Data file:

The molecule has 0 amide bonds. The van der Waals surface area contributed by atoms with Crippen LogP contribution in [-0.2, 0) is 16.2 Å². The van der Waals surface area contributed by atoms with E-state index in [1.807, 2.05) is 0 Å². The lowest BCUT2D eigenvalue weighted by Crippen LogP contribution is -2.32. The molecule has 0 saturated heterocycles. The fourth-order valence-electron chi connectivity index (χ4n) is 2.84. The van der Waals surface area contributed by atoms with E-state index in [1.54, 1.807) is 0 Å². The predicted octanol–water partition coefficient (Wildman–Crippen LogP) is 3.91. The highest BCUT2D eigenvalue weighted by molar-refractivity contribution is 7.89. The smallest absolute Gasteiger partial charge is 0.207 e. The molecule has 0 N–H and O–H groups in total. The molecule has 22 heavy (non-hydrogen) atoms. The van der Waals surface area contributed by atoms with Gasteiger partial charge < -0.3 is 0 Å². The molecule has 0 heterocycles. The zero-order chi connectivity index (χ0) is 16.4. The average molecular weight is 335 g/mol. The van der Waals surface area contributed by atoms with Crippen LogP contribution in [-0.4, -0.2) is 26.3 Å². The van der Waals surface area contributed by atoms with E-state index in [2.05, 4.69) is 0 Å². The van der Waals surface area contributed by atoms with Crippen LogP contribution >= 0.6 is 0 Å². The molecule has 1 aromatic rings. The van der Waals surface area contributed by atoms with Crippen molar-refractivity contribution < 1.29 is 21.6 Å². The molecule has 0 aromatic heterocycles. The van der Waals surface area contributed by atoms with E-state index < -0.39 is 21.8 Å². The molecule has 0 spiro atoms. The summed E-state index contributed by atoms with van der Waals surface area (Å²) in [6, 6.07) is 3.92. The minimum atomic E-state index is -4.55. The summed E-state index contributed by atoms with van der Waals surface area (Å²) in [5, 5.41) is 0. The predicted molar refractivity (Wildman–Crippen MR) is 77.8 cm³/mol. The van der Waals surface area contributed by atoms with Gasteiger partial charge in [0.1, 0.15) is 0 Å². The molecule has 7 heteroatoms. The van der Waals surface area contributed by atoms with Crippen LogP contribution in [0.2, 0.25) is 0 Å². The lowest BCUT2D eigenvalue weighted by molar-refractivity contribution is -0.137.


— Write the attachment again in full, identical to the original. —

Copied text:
The molecule has 0 amide bonds. The van der Waals surface area contributed by atoms with Crippen LogP contribution in [-0.2, 0) is 16.2 Å². The van der Waals surface area contributed by atoms with E-state index in [1.807, 2.05) is 0 Å². The lowest BCUT2D eigenvalue weighted by Crippen LogP contribution is -2.32. The molecule has 0 saturated heterocycles. The fourth-order valence-electron chi connectivity index (χ4n) is 2.84. The van der Waals surface area contributed by atoms with E-state index in [1.54, 1.807) is 0 Å². The predicted octanol–water partition coefficient (Wildman–Crippen LogP) is 3.91. The highest BCUT2D eigenvalue weighted by molar-refractivity contribution is 7.89. The smallest absolute Gasteiger partial charge is 0.207 e. The molecule has 0 N–H and O–H groups in total. The molecule has 22 heavy (non-hydrogen) atoms. The van der Waals surface area contributed by atoms with Gasteiger partial charge < -0.3 is 0 Å². The molecule has 0 heterocycles. The zero-order chi connectivity index (χ0) is 16.4. The average molecular weight is 335 g/mol. The van der Waals surface area contributed by atoms with Crippen LogP contribution in [-0.4, -0.2) is 26.3 Å². The van der Waals surface area contributed by atoms with E-state index in [2.05, 4.69) is 0 Å². The van der Waals surface area contributed by atoms with Crippen LogP contribution >= 0.6 is 0 Å². The molecule has 1 aromatic rings. The van der Waals surface area contributed by atoms with Crippen molar-refractivity contribution < 1.29 is 21.6 Å². The molecule has 0 aromatic heterocycles. The van der Waals surface area contributed by atoms with E-state index < -0.39 is 21.8 Å². The molecule has 0 spiro atoms. The summed E-state index contributed by atoms with van der Waals surface area (Å²) in [6, 6.07) is 3.92. The minimum atomic E-state index is -4.55. The summed E-state index contributed by atoms with van der Waals surface area (Å²) in [5, 5.41) is 0. The predicted molar refractivity (Wildman–Crippen MR) is 77.8 cm³/mol. The van der Waals surface area contributed by atoms with Gasteiger partial charge in [0.1, 0.15) is 0 Å². The molecule has 7 heteroatoms. The van der Waals surface area contributed by atoms with Crippen LogP contribution in [0.2, 0.25) is 0 Å². The lowest BCUT2D eigenvalue weighted by molar-refractivity contribution is -0.137.